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Contents contributed and discussions participated by Kate Grovergrys

Kate Grovergrys

Facilitating Every Student in an Online Course - 6 views

    In his article, "Facilitating Every Student in an Online Course," Virgil Varvel addresses the need for online instructors to promote successful online learning skills. He recognizes that not all online students possess the skills that they need to be successful and advocates a pro-active approach. He identifies six traits that students need to succeed: 1) time management skills, 2) discipline and motivation, 3) a sense of community, 4) communication skills, 5) computer skills and 6) access. For each of these attributes, Varvel presents techniques that online instructors can use to mentor the "non-ideal" learners. It is his assertion that instructors can ensure the success of all online learners if they take care to design their course to account for varying abilities among students. The scope of this article is rather broad, but given the author's experience with post-secondary education, that seems to be the intended audience. Virgil Varvel is an experienced online educator and is well-respected for his research in the area of distance education. The information he provides in this article is very important to me as an educator because so many of my students lack essential online learning skills. His expertise in this area is inspiring.
Kate Grovergrys

Marc - 0 views

    • Kate Grovergrys
      I recommend his book, Teaching Digital Natives.
Kate Grovergrys

A social constructivist approach to the use of podcasts - 0 views

  • The project discussed in this case study followed an action research framework within the context of a Foundation Degree in e-learning at the University of Huddersfield. Podcasts were used to support the delivery of a module on the use of Web 2.0 technologies in Education. The aim was to explore whether, in this context, podcasting could be an effective component of online learning. In particular, the project asked: Do students like listening to educational podcasts? Do students learn from using podcasts?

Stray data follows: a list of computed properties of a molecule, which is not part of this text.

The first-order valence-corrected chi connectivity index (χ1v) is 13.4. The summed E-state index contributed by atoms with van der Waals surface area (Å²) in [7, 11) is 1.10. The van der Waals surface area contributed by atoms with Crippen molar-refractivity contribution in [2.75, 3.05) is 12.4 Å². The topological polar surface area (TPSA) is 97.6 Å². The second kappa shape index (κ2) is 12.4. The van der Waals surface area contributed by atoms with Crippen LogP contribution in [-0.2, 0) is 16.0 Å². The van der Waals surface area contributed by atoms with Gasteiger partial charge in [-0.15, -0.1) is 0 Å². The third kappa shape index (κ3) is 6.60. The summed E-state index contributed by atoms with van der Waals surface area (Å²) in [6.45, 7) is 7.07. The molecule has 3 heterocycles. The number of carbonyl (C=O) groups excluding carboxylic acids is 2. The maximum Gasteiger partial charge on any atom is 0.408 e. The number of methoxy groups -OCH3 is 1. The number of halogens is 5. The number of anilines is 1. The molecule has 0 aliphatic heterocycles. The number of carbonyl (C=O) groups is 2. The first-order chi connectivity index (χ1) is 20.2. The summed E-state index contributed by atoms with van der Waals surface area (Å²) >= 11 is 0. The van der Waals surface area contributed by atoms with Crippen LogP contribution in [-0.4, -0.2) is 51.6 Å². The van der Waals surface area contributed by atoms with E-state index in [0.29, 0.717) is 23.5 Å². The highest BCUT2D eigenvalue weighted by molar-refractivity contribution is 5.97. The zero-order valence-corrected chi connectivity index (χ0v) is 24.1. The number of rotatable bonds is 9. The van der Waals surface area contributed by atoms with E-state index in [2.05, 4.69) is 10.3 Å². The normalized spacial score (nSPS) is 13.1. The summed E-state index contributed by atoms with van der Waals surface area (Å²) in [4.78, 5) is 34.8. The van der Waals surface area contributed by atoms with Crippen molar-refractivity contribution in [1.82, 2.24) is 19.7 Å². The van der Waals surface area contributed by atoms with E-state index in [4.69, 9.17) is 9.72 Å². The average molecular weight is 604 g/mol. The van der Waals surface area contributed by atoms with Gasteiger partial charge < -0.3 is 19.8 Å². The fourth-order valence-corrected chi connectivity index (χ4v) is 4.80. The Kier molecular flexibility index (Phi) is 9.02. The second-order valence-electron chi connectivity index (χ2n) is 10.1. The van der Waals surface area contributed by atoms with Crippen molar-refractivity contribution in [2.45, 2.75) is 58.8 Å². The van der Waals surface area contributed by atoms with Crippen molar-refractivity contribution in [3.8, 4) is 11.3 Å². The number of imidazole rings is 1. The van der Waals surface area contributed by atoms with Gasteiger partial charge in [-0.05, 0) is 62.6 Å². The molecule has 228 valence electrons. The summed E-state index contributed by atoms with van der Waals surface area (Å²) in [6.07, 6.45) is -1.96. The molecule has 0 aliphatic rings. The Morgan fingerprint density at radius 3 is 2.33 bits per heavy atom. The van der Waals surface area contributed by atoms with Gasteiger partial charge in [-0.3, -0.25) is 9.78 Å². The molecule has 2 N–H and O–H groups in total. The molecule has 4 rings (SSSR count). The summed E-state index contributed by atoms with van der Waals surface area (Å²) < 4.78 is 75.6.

• Conclusions The following recommendations on the use of podcasts in teaching and learning have been drawn from the findings of the study; ensure pace, style, content and length of podcasts consider guidelines based on the research of Cebeci and Tekdal (2006) and of Kallinen and Rajava (2005): Podcasts should be less than 15 minutes. long Recordings should be logically sequenced. Speech should be interspersed with music. Content should be placed in the context of the course of study and of the learner’s own working practice. Pace of speech should be approximately 143 words per minute. Ensure that audio content forms part of a wider range of learning activities that allow students to process, discuss and apply what they have heard and to gain formative feedback on their responses. Recommend that students undertake cognitive activity whilst listening to the podcasted material but take account of the type and level of learner in deciding upon the form this activity should take. Lower level learners might appreciate structured activities which higher level learners might find inhibiting. Inclusion of audio content may help students to retain information more effectively than purely text-based delivery. Provide appropriate metadata for podcast episodes to allow learners to glean the essentials and assess the relevance and content of the episode before they listen to the whole thing.
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